Story of the Day for Wednesday June 8, 2011
Dashed Dreams and a Higher Plan
“. . . Moses named his son Gershom, explaining, “I have become a foreigner in a foreign land.”
Moses’ life is curious in that his personal tragedies set him on the road to a higher purpose. Persecution forces his mother to float her baby away in a reed basket. But then he’s discovered by Pharaoh’s daughter. Moses is raised in the shadow of the pharaoh, yet is later is forced to flee into the desert. In Midian, he marries and raises a family and learns the peaceful, nomadic life. But then God makes him go back to Egypt as a vocal, public figure. All of the major disappointments in Moses’ life are the prelude to a higher plan.
David Thompson, born in 1770, was raised in poverty. Yet, due to this, he found a steady job in Canada with the Hudson’s Bay Company when he was only fourteen. His work as a fur trader, unfortunately, was disrupted when a serious leg injury forced him to convalesce for two winters.
This setback, however, enabled Thompson to spend time with surveyor, Philip Turnor, who refined young David’s skills in math, astronomy, and surveying. When Thompson recovered, his company promoted him to the position of surveyor.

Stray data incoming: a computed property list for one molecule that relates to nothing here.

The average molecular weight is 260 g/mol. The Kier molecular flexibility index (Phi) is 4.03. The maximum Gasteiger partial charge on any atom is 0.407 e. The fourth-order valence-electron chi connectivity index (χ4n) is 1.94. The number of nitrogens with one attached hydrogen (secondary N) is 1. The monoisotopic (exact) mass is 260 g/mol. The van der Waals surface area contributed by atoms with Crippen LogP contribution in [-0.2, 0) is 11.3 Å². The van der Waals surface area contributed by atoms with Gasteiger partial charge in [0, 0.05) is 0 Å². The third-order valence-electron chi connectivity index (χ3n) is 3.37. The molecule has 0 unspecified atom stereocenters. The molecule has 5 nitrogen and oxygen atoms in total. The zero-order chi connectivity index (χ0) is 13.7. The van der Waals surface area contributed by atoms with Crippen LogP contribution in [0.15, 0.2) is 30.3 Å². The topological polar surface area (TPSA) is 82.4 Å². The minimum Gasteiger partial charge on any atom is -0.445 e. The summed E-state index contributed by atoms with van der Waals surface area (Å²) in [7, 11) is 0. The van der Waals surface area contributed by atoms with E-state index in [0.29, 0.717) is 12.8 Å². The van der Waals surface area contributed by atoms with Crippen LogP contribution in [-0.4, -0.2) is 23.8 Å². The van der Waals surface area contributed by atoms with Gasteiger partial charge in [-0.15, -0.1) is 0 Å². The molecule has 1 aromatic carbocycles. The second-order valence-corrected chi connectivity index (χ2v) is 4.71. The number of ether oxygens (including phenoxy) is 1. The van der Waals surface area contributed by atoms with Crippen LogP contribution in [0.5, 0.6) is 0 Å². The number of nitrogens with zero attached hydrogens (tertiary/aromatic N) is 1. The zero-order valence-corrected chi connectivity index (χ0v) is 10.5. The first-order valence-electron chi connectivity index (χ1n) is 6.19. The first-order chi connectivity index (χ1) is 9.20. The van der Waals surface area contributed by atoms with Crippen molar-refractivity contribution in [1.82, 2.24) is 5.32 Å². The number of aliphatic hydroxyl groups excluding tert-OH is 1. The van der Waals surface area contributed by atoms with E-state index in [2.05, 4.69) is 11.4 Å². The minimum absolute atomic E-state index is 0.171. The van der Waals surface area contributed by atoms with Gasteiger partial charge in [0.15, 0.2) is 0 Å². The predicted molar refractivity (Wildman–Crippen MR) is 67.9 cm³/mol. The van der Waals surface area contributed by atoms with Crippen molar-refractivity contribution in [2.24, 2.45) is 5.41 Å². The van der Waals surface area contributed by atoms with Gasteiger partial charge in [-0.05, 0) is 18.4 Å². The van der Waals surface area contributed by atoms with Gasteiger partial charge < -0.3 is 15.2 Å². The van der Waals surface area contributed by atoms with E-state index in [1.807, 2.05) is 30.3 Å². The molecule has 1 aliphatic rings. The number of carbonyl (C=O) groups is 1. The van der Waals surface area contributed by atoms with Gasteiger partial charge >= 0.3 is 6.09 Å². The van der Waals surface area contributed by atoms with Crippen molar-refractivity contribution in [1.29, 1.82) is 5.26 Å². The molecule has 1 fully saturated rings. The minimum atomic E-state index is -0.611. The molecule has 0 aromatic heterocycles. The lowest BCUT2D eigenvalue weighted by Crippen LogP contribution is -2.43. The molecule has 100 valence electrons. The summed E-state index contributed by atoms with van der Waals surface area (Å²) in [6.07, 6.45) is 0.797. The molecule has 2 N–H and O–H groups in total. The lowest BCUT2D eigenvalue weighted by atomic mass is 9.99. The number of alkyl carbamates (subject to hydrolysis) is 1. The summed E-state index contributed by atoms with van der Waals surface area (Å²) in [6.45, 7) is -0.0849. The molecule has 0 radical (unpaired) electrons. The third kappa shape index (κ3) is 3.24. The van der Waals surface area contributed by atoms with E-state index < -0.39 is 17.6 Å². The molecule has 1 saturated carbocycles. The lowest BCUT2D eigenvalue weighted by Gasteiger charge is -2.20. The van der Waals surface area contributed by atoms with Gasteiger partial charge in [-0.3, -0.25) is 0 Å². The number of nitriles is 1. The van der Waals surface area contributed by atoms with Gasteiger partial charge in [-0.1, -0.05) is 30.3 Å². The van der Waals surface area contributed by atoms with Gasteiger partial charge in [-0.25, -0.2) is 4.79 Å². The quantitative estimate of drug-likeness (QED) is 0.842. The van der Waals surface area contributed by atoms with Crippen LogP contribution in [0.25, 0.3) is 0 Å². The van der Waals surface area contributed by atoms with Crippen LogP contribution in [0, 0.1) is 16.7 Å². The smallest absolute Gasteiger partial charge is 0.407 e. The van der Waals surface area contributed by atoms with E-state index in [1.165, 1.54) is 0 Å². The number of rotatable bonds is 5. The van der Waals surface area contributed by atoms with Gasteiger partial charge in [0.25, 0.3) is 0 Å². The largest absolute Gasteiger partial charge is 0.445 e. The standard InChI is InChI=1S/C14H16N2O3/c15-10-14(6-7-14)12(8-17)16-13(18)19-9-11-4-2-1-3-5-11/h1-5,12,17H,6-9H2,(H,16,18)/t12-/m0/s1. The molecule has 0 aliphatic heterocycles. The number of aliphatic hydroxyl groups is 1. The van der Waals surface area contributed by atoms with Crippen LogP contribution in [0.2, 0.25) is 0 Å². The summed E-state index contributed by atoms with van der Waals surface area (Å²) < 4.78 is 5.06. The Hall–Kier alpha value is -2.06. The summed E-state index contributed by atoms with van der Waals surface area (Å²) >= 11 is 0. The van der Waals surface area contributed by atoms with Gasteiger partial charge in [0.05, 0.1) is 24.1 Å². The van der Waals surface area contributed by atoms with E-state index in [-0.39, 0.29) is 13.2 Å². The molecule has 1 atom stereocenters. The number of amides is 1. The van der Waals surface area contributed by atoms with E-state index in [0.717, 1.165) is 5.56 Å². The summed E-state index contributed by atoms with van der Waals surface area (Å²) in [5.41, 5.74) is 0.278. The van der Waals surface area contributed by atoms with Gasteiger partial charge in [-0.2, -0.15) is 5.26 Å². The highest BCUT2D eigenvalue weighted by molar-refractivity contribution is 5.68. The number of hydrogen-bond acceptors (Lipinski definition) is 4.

In 1797, David Thompson left Hudson’s Bay to work for the North West Company. After surveying 4000 miles – which included Lake Superior and the headwaters of the Mississippi River – Thompson was sent west. The North West Company had heard that their American rival, John Jacob Astor, had sent a ship around Cape Horn to claim the Columbia River for his fur trading empire.
Thompson was sent to discover, and map, the route of the Columbia River before Astor’s ships arrived. Ironically, Thompson found the Columbia River twice, but didn’t know it. At its source, the Columbia flows for two hundred miles in a northerly direction – the opposite direction it was “supposed” to flow. Thompson and his men took an arduous 600 mile detour through my present stomping grounds in Montana before they discovered the Columbia as it flowed southwest.
The confusion cost Thompson two months. When he finally reached the mouth of the Columbia, he learned that Astor’s ship had beaten them . . . by two months.
David Thompson didn’t know at the time that rights to fur trading were trivial compared to what he accomplished. His seemingly futile wanderings caused him to map 2,340,000 square miles – more than any geographer who ever lived. He visited Edmonton, Calgary, and Portland before these cities had even been invented. Though he failed in his attempt to ensure beaver pelts for his company, he accomplished something far greater: he mapped and defined a nation.
Dashed dreams which initiate a higher plan – do you think that was only true for Moses and David Thompson? Or do you believe God is doing the same thing in your life?
(copyright by climbinghigher.org and by Marty Kaarre)